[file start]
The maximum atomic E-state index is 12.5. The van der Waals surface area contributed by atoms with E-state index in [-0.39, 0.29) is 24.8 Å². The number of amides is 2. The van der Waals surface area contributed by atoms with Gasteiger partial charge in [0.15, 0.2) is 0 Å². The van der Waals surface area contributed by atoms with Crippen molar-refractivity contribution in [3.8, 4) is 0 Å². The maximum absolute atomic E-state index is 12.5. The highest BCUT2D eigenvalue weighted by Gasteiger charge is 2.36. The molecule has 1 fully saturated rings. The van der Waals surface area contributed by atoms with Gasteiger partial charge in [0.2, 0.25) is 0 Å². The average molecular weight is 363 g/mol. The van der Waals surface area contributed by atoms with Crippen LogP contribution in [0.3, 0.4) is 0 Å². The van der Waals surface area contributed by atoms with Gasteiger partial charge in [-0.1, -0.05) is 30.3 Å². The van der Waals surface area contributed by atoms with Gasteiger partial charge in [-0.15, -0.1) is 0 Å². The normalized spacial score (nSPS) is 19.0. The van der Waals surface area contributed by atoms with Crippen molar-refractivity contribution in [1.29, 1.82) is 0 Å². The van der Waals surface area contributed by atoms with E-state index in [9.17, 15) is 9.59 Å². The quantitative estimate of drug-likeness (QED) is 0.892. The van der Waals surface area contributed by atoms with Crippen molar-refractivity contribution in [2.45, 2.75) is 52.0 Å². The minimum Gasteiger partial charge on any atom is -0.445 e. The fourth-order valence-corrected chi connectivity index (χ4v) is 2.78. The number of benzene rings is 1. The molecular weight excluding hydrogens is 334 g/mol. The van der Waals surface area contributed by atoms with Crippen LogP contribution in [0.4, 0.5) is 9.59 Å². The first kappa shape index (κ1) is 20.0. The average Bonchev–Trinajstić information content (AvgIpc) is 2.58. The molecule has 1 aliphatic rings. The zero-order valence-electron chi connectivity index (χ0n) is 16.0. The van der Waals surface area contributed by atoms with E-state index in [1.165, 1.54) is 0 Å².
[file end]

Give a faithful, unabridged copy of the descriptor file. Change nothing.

The maximum atomic E-state index is 12.5. The van der Waals surface area contributed by atoms with E-state index in [-0.39, 0.29) is 24.8 Å². The number of amides is 2. The van der Waals surface area contributed by atoms with Gasteiger partial charge in [0.15, 0.2) is 0 Å². The van der Waals surface area contributed by atoms with Crippen molar-refractivity contribution in [3.8, 4) is 0 Å². The maximum absolute atomic E-state index is 12.5. The highest BCUT2D eigenvalue weighted by Gasteiger charge is 2.36. The molecule has 1 fully saturated rings. The van der Waals surface area contributed by atoms with Gasteiger partial charge in [0.2, 0.25) is 0 Å². The average molecular weight is 363 g/mol. The van der Waals surface area contributed by atoms with Crippen LogP contribution in [0.3, 0.4) is 0 Å². The van der Waals surface area contributed by atoms with Gasteiger partial charge in [-0.1, -0.05) is 30.3 Å². The van der Waals surface area contributed by atoms with Gasteiger partial charge in [-0.15, -0.1) is 0 Å². The normalized spacial score (nSPS) is 19.0. The van der Waals surface area contributed by atoms with Crippen molar-refractivity contribution in [1.29, 1.82) is 0 Å². The van der Waals surface area contributed by atoms with E-state index in [9.17, 15) is 9.59 Å². The quantitative estimate of drug-likeness (QED) is 0.892. The van der Waals surface area contributed by atoms with Crippen molar-refractivity contribution in [2.45, 2.75) is 52.0 Å². The minimum Gasteiger partial charge on any atom is -0.445 e. The fourth-order valence-corrected chi connectivity index (χ4v) is 2.78. The number of benzene rings is 1. The molecular weight excluding hydrogens is 334 g/mol. The van der Waals surface area contributed by atoms with Crippen LogP contribution in [0.4, 0.5) is 9.59 Å². The first kappa shape index (κ1) is 20.0. The average Bonchev–Trinajstić information content (AvgIpc) is 2.58. The molecule has 1 aliphatic rings. The zero-order valence-electron chi connectivity index (χ0n) is 16.0. The van der Waals surface area contributed by atoms with E-state index in [1.165, 1.54) is 0 Å².